The 9th Cut Is The Deepest

So the Mets just ripped off an improbable six-game winning streak, but couldn’t hit Livan Hernandez enough to extend it last night. In truth, I was more distracted by (1) the NFL draft and (2) my new team in ottoneu’s high-variance picksix game.

Picksix was fun on the first day – as the goal is to choose six players, and see how many points they can score via FanGraphs’s linear weights system. You’ve got 120 bucks to choose your six, so strategy and matchups play a big role. Game gets rained out? You lose. Buster Posey sits instead of plays? You lose. So as much as anything, this game is about silly variances and luck. Which, of course, makes it more fun.

My team on the first day was a little Red Sox-heavy: I chose Josh Thole (C), Adrian Gonzalez (CI), Ben Zobrist (MI), Grady Sizemore (OF), Jon Lester (SP), and Brian Wilson (RP). Basically, I hit the jackpot on nearly every choice. While I would’ve done better if I’d swapped out Carlos Santana, Lance Berkman, and CC Sabathia, my team was good enough to put in a dominant showing, and before the last game of the night finished up, I had a cool 100+ points, and was sitting pretty in first place. There was one other player lurking (called Chok), and he still had Lance Berkman and Miguel Montero with one AB each to go.

Basically, all I needed to win, was for Lance Berkman NOT to hit his second home run of the game in the 9th inning.

Of course, he did, and I had to settle for 2nd place. Oh well.

At any rate, it was nice to have some immediate success in picksix, and I intend to keep playing it for a while, and we’ll see if it gets boring. But now I hate Lance Berkman for two reasons…the other being that he is/was blocking Mark Hamilton (a friend of a friend…of a friend) from getting more playing time in St. Louis.

Anyways, that’s partially what the title of this post is about – how Berkman wrecked my picksix in the ninth. But there’s another “ninth” topic I have to address: and that’s in my 4×4 ottoneu league.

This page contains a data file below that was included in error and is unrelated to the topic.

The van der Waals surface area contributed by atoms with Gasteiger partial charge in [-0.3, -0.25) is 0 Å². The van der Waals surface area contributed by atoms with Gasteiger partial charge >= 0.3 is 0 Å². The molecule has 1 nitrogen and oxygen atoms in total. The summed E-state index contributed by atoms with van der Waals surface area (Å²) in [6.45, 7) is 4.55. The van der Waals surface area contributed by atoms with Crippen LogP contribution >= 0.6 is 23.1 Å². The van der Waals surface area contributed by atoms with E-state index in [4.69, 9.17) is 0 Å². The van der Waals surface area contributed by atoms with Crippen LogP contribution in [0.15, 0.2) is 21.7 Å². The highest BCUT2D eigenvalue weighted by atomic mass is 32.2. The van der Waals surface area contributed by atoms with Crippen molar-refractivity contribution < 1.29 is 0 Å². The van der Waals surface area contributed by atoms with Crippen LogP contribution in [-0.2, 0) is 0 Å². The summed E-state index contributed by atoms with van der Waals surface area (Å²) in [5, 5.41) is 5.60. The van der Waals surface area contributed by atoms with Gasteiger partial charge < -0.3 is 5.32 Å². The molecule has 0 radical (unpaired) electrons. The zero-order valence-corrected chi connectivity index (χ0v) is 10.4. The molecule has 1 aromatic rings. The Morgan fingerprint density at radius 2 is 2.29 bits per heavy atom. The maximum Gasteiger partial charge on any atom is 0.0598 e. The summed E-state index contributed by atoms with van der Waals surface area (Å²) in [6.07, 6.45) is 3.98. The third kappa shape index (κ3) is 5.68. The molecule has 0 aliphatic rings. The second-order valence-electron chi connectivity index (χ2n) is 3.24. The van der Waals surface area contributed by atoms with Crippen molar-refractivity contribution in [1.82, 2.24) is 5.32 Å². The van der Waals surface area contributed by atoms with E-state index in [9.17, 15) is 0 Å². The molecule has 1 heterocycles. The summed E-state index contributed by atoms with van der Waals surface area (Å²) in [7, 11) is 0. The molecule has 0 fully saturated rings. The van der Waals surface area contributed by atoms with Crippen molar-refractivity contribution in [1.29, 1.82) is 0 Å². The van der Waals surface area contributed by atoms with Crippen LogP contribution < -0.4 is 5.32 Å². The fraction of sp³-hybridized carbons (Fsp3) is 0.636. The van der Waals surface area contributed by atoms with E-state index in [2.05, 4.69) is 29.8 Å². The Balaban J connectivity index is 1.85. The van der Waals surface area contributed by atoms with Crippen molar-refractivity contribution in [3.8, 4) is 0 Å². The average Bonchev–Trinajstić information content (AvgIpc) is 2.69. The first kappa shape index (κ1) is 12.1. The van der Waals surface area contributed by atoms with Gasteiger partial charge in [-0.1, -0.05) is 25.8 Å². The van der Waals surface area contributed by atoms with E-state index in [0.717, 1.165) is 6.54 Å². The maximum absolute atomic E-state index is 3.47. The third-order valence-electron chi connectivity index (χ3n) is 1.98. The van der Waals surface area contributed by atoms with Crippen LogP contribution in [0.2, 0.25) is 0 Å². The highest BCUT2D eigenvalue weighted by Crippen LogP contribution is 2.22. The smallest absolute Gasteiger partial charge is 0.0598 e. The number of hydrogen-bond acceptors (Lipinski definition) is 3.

Last week, I made three bad decisions, all related to my starting pitching:

  1. I sat Zach Britton against the Red Sox, worried that they’d hit him. I was wrong.
  2. I sat Bud Norris against the Cardinals, worried that they’d hit him. I was wrong.
  3. I played Francisco Liriano, assuming that he’d eventually fix what was bothering him. I was WAY wrong.

I plan on rectifying some of these mistakes over the rest of the year. For example, maybe over-considering matchups is dangerous with young starters like Britton and Norris, each of whom has seemed to make strides in the short start to this season. Norris’s control is improved, and Britton is proving he can get hitters out at the ML level. Unless either hits a serious cold streak (or pitches in Yankee Stadium), I’ll probably let them ride for the rest of the season.

Liriano, on the other hand, is the fourth-highest paid player on my roster, behind Pujols, Halladay, and Starlin Castro. Both he and Castro were overpays, yet one has paid off, and one hasn’t. I’ve already tinkered with my young ottoneu team quite a bit, having jettisoned relievers, cut overpays that certainly won’t help as the season goes on (Jack Cust, Tsuyoshi Nishioka), and find myself with a large deficit to make up, despite being in 6th place in my league.